by S. Prasad Ganti
On a recent trip to Houston, Texas to attend a friend’s daughter’s wedding, I took the opportunity to visit the Johnson Space Center. It was a good tour of the facility with some space exhibits and historical artifacts from the years of the Apollo manned mission to the moon. Of the several NASA space centers setup across the country during the 1960s, Johnson Space Center, named for ex-President LBJ (Lyndon B. Johnson), is charged with the role of mission control and astronaut training.
Johnson was the vice-President at a time when the cold war centered around the space race between the US and the USSR. After the USSR launched Sputnik, the first man-made satellite to go into space, President Kennedy made his famous declaration of landing a man on the moon by the end of the 1960s.
While one of the earliest rocket launches ended with a blow up on the launch pad, NASA was in distress with no strong leader to guide. President Kennedy assigned the task to Johnson whose job was to put the space program on a firm pedestal. He did that with several successes during Kennedy’s remaining years and his own one and half terms as a President.
The space race was won when Apollo 11 landed on the moon with Neil Armstrong as the mission Commander. By that time, President Nixon had taken over at the White House. But the bulk of the heavy lifting was done during the Johnson years. Since Johnson is from Texas, this Space Center in Houston was named in his honor.
Rockets are mostly launched from Kennedy Space Center in Florida, closer to my home. Once the launch is complete, the control of the mission transfers over to Houston. Till the mission is completed, the controllers at Houston are responsible for guiding and taking decisions. We are used to seeing on TV a mission control center with some giant screens and people sitting in front of monitors and jumping in joy when things go well. Given below is a picture of the historic mission control room which controlled the space missions during the 1960s.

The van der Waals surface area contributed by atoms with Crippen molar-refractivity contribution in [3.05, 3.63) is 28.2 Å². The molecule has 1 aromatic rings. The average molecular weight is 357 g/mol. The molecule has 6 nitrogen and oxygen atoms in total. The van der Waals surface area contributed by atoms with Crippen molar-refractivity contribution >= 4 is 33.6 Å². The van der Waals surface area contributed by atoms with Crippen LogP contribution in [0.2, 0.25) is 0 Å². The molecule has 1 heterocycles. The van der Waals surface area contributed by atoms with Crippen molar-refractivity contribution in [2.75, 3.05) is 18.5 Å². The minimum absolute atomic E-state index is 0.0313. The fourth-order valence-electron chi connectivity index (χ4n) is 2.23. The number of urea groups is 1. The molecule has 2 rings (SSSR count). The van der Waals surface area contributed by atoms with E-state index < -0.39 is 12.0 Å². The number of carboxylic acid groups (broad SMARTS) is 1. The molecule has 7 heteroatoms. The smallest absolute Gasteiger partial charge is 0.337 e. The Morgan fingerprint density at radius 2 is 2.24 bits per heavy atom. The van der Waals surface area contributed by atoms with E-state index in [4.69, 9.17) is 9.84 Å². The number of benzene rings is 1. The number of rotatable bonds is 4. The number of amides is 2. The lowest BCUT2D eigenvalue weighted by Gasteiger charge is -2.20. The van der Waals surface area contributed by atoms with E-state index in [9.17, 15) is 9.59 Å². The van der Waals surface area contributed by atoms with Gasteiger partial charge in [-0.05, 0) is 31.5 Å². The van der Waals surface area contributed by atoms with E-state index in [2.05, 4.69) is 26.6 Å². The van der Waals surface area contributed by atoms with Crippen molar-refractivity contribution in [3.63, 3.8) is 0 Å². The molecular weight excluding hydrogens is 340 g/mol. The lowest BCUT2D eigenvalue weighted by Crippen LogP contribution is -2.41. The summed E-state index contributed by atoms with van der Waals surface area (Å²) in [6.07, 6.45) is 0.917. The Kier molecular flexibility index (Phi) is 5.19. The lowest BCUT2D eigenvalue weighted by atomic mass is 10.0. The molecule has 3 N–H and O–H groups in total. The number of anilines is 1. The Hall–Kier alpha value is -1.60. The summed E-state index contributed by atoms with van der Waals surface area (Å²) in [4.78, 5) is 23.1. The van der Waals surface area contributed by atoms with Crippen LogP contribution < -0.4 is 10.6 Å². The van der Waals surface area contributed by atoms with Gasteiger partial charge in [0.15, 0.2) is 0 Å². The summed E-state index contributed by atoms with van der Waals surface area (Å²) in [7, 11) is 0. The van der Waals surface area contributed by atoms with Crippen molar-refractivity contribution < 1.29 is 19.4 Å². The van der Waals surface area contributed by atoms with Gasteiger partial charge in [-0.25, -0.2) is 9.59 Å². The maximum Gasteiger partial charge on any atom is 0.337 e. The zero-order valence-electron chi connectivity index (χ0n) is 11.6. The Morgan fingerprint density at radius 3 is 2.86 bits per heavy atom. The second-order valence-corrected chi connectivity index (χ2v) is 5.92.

The mission control room is not used anymore. But it has been reconstructed for tourists to get a feel for how it looked like in its glory days. The equipment is all original or close to original. The newer mission control room is in the same building, one floor below. Currently, the International Space Station is controlled from the new mission control room. The building itself is named for Chris Kraft, the first mission control Director. He was a legend and wrote the book on how mission control should be performed.
This mission control room was the one where the first distress call “Houston we have a problem” came from the crippled Apollo 13 spacecraft which was on its way to the moon. Hundreds of controllers and engineers directed Apollo 13 from this room to bring it safely back to Earth. The mission control Director was Gene Kranz whose famous words “America has never lost a man in space. It shall not lose a man in space. Certainly not under my watch. Failure is not an option”.
Before the Astronauts even get into the rocket and into space, they need to get trained. Houston is the training facility for the Astronauts. Other than doing physical training like weightlessness, they get into simulators to understand how the spacecraft feels like and what controls and systems it has. The picture below shows a segment of the International Space Station called “Zarya” which means sunrise in Russian. Russia contributed this segment to the International Space Station.
The picture below shows the mock up simulator of Artemis, the bell shaped compact white colored structure towards the rear of the room, right below the banners, the new spacecraft which is scheduled to carry astronauts to the moon in 2025.
The space shuttle era followed the Apollo missions. It was a reusable spacecraft which took off strapped to a rocket, but came back into the earth’s atmosphere and landed like an airplane. Sometimes the landing happened in California when the weather in Kennedy Space Center was not favorable. In which case, it had to be ferried back to Florida for the next take off. A 747 Jumbo Jet was used for the purpose. The history of the concept and the design are well illustrated through a real sized exhibit shown in the picture below.
Visitors can climb into the 747 as well as the space shuttle on top of it. Given below is the picture of the cargo bay of the space shuttle. The Hubble telescope flew in this bay before it was released into space.
Most of the day was well spent in visiting the various exhibits. It is certainly a feast for the brain and the eyes, and be able to relive the historical moments of the space age.